US Report Raises Doubts about Iraq Weapons

WASHINGTON (Reuters)–As the Bush administration was pushing last fall for a war against Iraq because of alleged weapons of mass destruction–a defense department report said it did not have enough "reliable information” Iraq was amassing chemical weapons–a defense official said on Friday.

News of the classified September 2002 report by the Defense Intelligence Agency has added to claims the White House and Pentagon slanted US intelligence on Baghdad’s weapons program to justify the war.

No such weapons have been found since Iraqi President Saddam Hussein was ousted in April but President George W. Bush has said repeatedly he believes US forces will find them.

Reacting to the report–National Security Council spokesman Mike Anton said any charges the United States slanted intelligence were "nonsense.”

"The White House and the Pentagon did not slant intelligence … This report is consistent with the judgment of the intelligence community–with what the president was saying–with what the UN was saying–with what foreign governmen’s believed and assessed about Iraq,” said Anton.

Around the time of the DIA report–Defense Secretary Donald Rumsfeld went to Congress to press his case that Iraq was stockpiling chemical and biological weapons.

"What this report is saying is that there’s not enough reliable information to move things into the category of things we know (about WMDs in Iraq),” said a defense official of the report–a summary of which was leaked to US media this week.

However–he said the 80-plus page report said intelligence indicated Iraq probably did have chemical and other weapons but that there was just not enough reliable intelligence to fully back up this claim.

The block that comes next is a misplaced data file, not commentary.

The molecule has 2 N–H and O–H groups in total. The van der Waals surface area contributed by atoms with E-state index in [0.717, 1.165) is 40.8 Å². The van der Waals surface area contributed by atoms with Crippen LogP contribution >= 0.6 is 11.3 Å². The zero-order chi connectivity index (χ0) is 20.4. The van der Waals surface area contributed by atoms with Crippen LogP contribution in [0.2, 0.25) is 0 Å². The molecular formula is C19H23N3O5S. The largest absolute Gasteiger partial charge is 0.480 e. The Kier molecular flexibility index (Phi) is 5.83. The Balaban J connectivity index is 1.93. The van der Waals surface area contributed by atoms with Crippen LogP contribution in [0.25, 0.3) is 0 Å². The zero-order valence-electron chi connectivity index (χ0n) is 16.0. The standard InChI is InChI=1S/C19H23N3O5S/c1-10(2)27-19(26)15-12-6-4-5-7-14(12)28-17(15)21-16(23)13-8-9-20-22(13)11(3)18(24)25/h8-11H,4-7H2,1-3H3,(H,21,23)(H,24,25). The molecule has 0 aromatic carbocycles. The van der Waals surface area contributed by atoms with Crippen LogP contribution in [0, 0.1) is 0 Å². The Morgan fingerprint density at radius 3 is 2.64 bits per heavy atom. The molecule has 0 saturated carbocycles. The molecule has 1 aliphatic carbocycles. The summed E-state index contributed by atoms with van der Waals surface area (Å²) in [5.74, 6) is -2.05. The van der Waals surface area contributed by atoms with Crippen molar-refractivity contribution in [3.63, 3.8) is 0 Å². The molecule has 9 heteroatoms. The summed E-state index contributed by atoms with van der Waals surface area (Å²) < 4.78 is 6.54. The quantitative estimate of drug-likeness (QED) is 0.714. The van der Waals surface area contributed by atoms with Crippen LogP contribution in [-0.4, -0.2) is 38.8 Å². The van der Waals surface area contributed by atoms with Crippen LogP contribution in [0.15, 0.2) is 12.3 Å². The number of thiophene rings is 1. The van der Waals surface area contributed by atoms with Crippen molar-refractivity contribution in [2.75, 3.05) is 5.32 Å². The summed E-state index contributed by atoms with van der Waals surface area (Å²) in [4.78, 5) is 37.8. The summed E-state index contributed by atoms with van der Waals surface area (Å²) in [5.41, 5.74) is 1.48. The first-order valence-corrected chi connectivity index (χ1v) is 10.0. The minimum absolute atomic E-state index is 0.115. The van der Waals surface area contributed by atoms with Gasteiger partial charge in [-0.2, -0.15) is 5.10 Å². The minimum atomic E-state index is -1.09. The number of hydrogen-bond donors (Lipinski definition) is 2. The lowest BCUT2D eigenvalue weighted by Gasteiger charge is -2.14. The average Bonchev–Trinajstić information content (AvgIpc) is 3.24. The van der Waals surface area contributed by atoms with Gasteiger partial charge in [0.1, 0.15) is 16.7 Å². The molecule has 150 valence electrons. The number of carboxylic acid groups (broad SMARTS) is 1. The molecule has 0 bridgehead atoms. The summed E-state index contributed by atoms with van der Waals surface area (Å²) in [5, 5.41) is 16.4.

"What’s been reported is accurate but you have to take it in context of the entire report–which is classified,” said the official–who asked not to be named.

"The way it’s briefed is in the category of ‘hey we think this is going on’ (but we don’t have absolute proof).”


When UN weapons inspectors left Iraq in 1998–the defense official said the United States lost the ability to "see things on the ground” and turned to "less reliable intelligence avenues.”

A small team of UN nuclear experts returned to Iraq on Friday but they said their role was to check on looting at a research facility that may have caused radioactive contamination and was not to look for any weapons.

On Friday–the Senate’s Armed Services Committee held a closed-door hearing focusing on initial efforts by US forces to find weapons and the role of the new "Iraq Survey Group” in the so-far fruitless bid to find chemical and biological arms. This group will be staffed by about 1,400 people from the United States–Britain and Australia.

Surprise at the lack of chemical weapons has been expressed by the US military–which launched its war expecting possible chemical or biological attacks.

Last week–US Marine Lt. Gen. James Conway said US intelligence was "simply wrong” in leading the military to believe the invading troops were likely to be attacked with chemical weapons.

CIA Director George Tenet has defended his agency’s intelligence on chemical and biological weapons–saying the "integrity of our process was maintained throughout.”


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